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Definition of Privilege

(noun) Something of value one group has that another group does not, simply by belonging to a group, either as an unearned advantage or an unearned entitlement.

Privilege Pronunciation

Pronunciation Usage Guide

Syllabification: priv·i·lege

Audio Pronunciation

– American English
– British English

Phonetic Spelling

  • American English – /prIv-lij/
  • British English – /prIv-i-lij/

International Phonetic Alphabet

  • American English – /ˈprɪv(ə)lɪdʒ/
  • British English – /ˈprɪv(ᵻ)lɪdʒ/

Usage Note

  • Plural: privileges

Related Video

Related Quotations

  • “[A]lthough true equality of opportunity is probably not possible, the myth of meritocracy in America is itself harmful because its legitimation of inequalities of power and privilege rests on claims that are demonstrably false” (McNamee and Miller 2013:19).
  • “Masculine privilege and its benefits are real, but they’re often hard to see. They go unrecognized because they’re so common. The ideological, structural, and institutional factors of masculine privilege tend to remain invisible. And men tend to be unaware of their own privileges as men. Masculine privilege includes individual actions, but it exists on a larger scale as well. So even if a man says, ‘Well I’m not sexist. I’m not like that,’ masculine privilege isn’t so easy to shrug off. In general, men more easily than women walk through the world with a sense of status and cultural legitimacy that isn’t necessarily conscious or articulated. And it’s not necessarily something that men ask for. Men are conferred status and legitimacy by a culture with a long history of doing so. Masculine privilege functions on macro level through the ways our institutional and cultural systems are systematically structured” (Tarrant 2009:90).
  • “Not all men enjoy the same privileges and there are some women who enjoy certain privileges that men do not. Many things determine privileges we enjoy: our sexual orientation, the color of our skin, our ethnicity, our socioeconomic class, our physical abilities, our religion, our native language, and so on” (Kaufman and Kimmel 2011:126).
  • “Some bureaucracies perpetuate inequalities of race, class, and gender because this form of organizational structure creates a specific type of work or learning environment. This structure was typically created for middle- and upper-middle-class white men, who for many years were the predominant organizational participants” (Kendall 2011:194).
  • “Today scholars are beginning to realize that ‘race‘ is nothing more and nothing less than a social invention. It has nothing to do with the intrinsic, or potential, qualities of the physically differing populations, but much to do with the allocation of power, privilege, and wealth among them” (Smedley 1998:698–99).
  • “To enforce its power and sustain its privileges, the dominant ethnic group employs certain tools, which can be subsumed under the categories of prejudice and discrimination. Widely held beliefs and values regarding the character and capacities of particular groups are necessary to assure the long-range durability of ethnic inequality. These beliefs and values take the form of prejudices, that is, negative ideas expressing the superiority of the dominant groups” (Marger 1985:45).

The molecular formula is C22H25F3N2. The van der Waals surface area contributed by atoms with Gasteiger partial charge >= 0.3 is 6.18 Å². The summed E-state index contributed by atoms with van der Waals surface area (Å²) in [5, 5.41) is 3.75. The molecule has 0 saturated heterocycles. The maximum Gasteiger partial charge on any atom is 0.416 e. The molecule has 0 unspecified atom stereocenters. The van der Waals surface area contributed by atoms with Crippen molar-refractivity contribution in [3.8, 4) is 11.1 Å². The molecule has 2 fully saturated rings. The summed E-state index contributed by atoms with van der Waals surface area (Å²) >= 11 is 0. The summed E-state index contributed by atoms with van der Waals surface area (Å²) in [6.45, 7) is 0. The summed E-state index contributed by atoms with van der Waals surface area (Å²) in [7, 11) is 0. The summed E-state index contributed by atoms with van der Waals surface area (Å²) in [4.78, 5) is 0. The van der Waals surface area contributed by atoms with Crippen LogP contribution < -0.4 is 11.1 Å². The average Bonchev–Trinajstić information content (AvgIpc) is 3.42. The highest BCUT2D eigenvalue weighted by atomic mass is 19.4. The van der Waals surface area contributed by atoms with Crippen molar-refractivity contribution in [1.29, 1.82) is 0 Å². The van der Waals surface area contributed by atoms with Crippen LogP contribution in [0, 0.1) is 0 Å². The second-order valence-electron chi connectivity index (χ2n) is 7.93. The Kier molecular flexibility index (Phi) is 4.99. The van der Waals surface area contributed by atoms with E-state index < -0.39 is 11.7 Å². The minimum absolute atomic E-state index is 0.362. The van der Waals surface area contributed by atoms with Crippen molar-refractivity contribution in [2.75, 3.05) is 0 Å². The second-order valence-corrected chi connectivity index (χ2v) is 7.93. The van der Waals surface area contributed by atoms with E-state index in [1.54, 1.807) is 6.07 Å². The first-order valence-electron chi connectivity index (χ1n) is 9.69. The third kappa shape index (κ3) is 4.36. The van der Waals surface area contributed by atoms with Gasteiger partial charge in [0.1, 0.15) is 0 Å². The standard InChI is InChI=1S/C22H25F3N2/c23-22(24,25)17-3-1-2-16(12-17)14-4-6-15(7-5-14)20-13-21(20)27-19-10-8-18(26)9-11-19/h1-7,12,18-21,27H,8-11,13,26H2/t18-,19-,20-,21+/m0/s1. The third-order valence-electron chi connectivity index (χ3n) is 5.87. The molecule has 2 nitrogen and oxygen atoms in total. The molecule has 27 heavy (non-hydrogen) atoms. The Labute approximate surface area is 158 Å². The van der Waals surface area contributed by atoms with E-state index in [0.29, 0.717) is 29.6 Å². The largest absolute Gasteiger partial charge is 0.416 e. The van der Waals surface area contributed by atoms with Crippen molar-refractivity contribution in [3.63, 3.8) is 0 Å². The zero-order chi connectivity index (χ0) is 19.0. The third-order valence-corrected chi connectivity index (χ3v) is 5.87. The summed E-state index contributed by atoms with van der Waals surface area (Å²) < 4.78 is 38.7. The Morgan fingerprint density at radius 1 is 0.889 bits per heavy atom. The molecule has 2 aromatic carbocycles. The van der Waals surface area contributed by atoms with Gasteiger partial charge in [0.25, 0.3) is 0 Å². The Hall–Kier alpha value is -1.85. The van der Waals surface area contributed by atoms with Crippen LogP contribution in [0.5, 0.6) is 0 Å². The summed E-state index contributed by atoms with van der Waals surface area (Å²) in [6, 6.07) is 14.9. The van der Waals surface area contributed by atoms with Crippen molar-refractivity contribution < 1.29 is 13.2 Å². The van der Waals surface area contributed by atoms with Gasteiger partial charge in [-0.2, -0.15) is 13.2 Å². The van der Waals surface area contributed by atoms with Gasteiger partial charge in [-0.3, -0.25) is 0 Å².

Additional Information

Related Terms


Kaufman, Michael, and Michael S. Kimmel. 2011. The Guy’s Guide to Feminism. Berkeley, CA: Seal Press.

Kendall, Diana. 2011. Sociology in Our Times. 8th ed. Belmont, CA: Wadsworth.

Marger, Martin. 1985. Race and Ethnic Relations: American and Global Perspectives. Belmont, CA: Wadsworth.

McNamee, Stephen J., and Robert K. Miller, Jr. 2013. The Meritocracy Myth. 3rd ed. Lanham, MD: Rowman & Littlefield.

Smedley, Audrey. 1998. “‘Race’ and the Construction of Human Identity.” American Anthropologist 100(3):690–702.

Tarrant, Shira. 2009. Men and Feminism. Berkeley, CA: Seal Press.

Works Consulted

Boudon, Raymond, and François Bourricaud. 1989. A Critical Dictionary of Sociology. Chicago: University of Chicago Press.

Ferrante, Joan. 2011. Seeing Sociology: An Introduction. Belmont, CA: Wadsworth.

Oxford University Press. (N.d.) Oxford Dictionaries. (https://www.oxforddictionaries.com/).

Wiley. (N.d.) Wiley Online Library. (http://onlinelibrary.wiley.com/).

Cite the Definition of Privilege

ASA – American Sociological Association (5th edition)

Bell, Kenton, ed. 2016. “privilege.” In Open Education Sociology Dictionary. Retrieved April 22, 2024 (https://sociologydictionary.org/privilege/).

APA – American Psychological Association (6th edition)

privilege. (2016). In K. Bell (Ed.), Open education sociology dictionary. Retrieved from https://sociologydictionary.org/privilege/

Chicago/Turabian: Author-Date – Chicago Manual of Style (16th edition)

Bell, Kenton, ed. 2016. “privilege.” In Open Education Sociology Dictionary. Accessed April 22, 2024. https://sociologydictionary.org/privilege/.

MLA – Modern Language Association (7th edition)

“privilege.” Open Education Sociology Dictionary. Ed. Kenton Bell. 2016. Web. 22 Apr. 2024. <https://sociologydictionary.org/privilege/>.